My interest in the Civil War should have been a wonderful accident of birth and geography. I was born, raised, studied, and worked around key sites in that event’s history—quite literally living and breathing in the material of the war. Surely, my own enthusiasm for the subject must rate back to this upbringing, just as my older brother’s (who I take it on good authority shares many of my genes) inability to get bitten by the “bug” relates to his upbringing far away in Arizona. And yet, deep down—at least on the conscious level—I don’t really believe that. In truth, the rather unique environs in which I was raised were much more related to my flight from the subject than my embracing of it.
In 1992, my parents fled south of the all-encompassing sprawl of Northern Virginia along the same trajectory that Lee fell back before Grant. Every new home we settled in, before finally strategically digging in on the south bank of the Rappahannock against hour-long commutes and rising gas prices, was surrounded by battlefields and grey highway markers. Markers that now, having gone back as a driving adult, seem designed to maim and kill as many amateur historians in car accidents as possible—a nefarious plot, I suspect, from twisted academics to prevent any outsiders from becoming wise enough to challenge their corrupting hold over the minds of the youth of America. Growing up, the significance to many of the places was lost on me—a kid trying desperately to find new friends in new locales. Woods were woods and trails were trails and school work did not blend into leisure activities.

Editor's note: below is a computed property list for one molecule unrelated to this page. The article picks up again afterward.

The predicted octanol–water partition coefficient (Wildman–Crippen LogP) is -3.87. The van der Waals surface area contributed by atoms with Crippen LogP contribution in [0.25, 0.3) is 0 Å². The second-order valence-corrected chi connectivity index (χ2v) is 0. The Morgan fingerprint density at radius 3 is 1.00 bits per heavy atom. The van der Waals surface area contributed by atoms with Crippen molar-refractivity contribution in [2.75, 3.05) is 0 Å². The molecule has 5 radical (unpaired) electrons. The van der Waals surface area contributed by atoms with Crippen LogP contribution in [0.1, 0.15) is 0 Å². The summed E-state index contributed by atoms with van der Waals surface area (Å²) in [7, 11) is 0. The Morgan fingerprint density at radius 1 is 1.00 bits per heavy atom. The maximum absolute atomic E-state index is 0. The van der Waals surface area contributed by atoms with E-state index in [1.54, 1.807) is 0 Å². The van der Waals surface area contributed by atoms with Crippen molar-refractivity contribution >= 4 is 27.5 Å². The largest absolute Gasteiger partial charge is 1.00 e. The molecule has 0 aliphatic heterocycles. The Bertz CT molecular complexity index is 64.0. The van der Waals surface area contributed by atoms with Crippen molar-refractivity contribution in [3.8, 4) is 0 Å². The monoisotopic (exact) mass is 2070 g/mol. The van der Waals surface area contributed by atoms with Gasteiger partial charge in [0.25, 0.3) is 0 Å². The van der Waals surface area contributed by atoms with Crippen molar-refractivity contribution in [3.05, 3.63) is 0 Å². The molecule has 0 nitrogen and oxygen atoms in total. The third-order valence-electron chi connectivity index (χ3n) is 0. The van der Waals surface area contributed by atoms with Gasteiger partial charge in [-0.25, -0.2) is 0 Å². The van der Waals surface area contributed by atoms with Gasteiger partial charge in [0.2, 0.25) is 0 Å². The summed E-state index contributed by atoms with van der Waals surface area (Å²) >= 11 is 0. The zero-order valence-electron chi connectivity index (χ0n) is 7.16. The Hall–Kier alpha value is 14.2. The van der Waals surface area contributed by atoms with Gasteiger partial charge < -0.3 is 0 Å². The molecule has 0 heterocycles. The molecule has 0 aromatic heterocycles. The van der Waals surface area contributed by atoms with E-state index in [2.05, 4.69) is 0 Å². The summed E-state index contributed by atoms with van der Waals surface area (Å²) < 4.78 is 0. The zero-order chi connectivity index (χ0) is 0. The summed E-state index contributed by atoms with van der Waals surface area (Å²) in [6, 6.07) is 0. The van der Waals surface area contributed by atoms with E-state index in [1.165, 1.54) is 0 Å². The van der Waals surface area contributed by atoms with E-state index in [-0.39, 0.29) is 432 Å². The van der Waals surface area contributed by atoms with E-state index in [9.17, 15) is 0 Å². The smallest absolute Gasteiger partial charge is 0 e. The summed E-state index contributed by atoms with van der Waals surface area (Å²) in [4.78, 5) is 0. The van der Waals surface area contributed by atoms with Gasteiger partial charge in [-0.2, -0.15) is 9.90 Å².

The earliest memories I have are of our family’s time in Centreville—a once independent town that has since morphed into the general suburban blob that is Chantilly and Manassas. Now I could have had some memories of points earlier than this, but as one of said earliest recollections involves being struck in the head by a rock and falling off the top of a swing set, I highly doubt they’ll be coming back to me. I lived a stone’s throw away from the Bull Run Battlefield, although due to the aforementioned head injury, stone throwing lost some of its thrill for me. I went there numerous times, but I never visited it as a battlefield. Rather, it was simply the spot of the most conveniently located pool—Ben Lomand Regional Park and SplashDown Waterpark neighbor the actual battlefield. Any fond memories I had of the place rarely strayed beyond the green, frog-head-shaped ice cream they served with gum balls for eyes. Even when I began studying the Civil War in school, that ice cream was my strongest association to the place. Faulkner may have wanted to be in Gettysburg when it was not yet two o’clock in 1863, but my 14-year-old self still was, in an instant, poolside in July when the only thing that hadn’t begun yet were my choking attempts to eat ice cream and chew gum at the same time.